Personal Note

I have only seen this reference a few times over the years and always admired it, the fact you can set the alarm exactly and it is all run off one mainspring fascinates me. Add all that to the fact the watch looks incredible on and off the wrist, you've got yourself a real winner! The design is so indicative of the space age era, with designers thinking to the future and possibilities they hold after landing on the moon, what a time to have been around.


The Brand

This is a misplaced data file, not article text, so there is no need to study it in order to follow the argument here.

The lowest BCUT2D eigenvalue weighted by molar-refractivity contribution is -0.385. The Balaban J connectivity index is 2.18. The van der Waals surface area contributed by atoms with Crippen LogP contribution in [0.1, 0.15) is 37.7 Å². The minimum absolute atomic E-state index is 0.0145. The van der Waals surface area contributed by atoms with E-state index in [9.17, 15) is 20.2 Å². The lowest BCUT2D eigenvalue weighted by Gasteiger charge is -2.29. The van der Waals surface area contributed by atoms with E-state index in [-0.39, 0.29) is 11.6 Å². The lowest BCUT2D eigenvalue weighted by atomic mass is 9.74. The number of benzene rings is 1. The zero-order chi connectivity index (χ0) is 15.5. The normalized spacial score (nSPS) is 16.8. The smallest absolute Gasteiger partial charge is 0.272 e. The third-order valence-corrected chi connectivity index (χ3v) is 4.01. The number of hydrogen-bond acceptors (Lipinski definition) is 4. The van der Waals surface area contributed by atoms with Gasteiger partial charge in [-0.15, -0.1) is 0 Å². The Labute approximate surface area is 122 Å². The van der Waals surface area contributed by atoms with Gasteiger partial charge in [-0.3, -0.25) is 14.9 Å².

Formerly known as the La Generale Watch Co. in 1848 founded by Louis Brandt in La Chaux-de-Fonds. When he died in 1879, his sons carried on his dream. In 1880 they moved to 96 Rue Jakob-Stampfli where they remain today. The brothers produced their first mass-produced calibre, the Labrador In 1885.  Just a few years later in 1892, they produced the first minute-repeater. In 1903 they renamed the company Omega until 1982 when they officially changed their name to Omega SA. During WW1 Omega watches were used as official timekeepers for the Royal Flying Corps and the US Army. In 1930, Omega and Tissot merged together to form Société Suisse pour l'Industrie Horlogère (SSIH) In 1931, another group was formed - Allgemeine Schweizerische Uhrenindustrie AG (ASUAG). Where SSIH was primarily French-speaking, ASUAG was founded by the more German-speaking members of the Swiss watch industry. In 1948 they introduced the first edition of one of its most symbolic watches: the Seamaster. Omega first introduced the Constellation in 1952. At the time it was Omega's flagship timepiece. The first models had a Cal. 354 bumper movement in them. Later in 1955 Omega introduced the Automatic Cal. 50x, followed in 1959 by the Cal.55x (no date) and 56x (date) versions. Many of the Constellations came with pie-pan dials, diamond indexes, and fancy lug configurations. All the gold Constellations of that time have the Observatory of Geneva hand engraved on the back. The stainless steel and stainless steel/gold versions had a gold medallion on the back with the Observatory of Geneva. The eight stars above the Observatory stand for the many exploits of Omega in the world Chronometer competition. Celebrating the fact that all Constellations are Chronometer Certified. In 1962, when astronaut Wally Schirra wore a Speedmaster on his Mercury Sigma 7 Mission, making it the first Omega watch to enter space. After rigorous tests, NASA used Omega for all their Apollo missions including the 1969 Moon landing of Apollo 11. Today Omega is still an astronaut's first choice. In 1969, President Nixon famously said it was “too valuable” and turned down the first-ever all-gold Speedmaster Professional Deluxe. As a response to the ever-growing threat of electronic watches to the manufacturers of mechanical watches, Omega and many Swiss brands such as Rolex and Patek Philippe formed Centre Electronique Horloger (CEH). Prototypes began to appear in 1967 with their production starting in 1968. Then In 1972, Omega introduced the reference, 198.030, which included the Omega calibre 1250, a ‘tuning-fork electronic movement which was made under licence from Bulova. Later we saw a merger of SSIH and ASUAG into SMH, or Société de Microélectronique et d’Horlogerie. This merger took place in 1983. In 1992, the company acquired Blancpain, and in 1998 it officially rebranded itself from SMH to the Swatch Group. Then, in 1999, they purchased and integrated Breguet into the Swatch Group.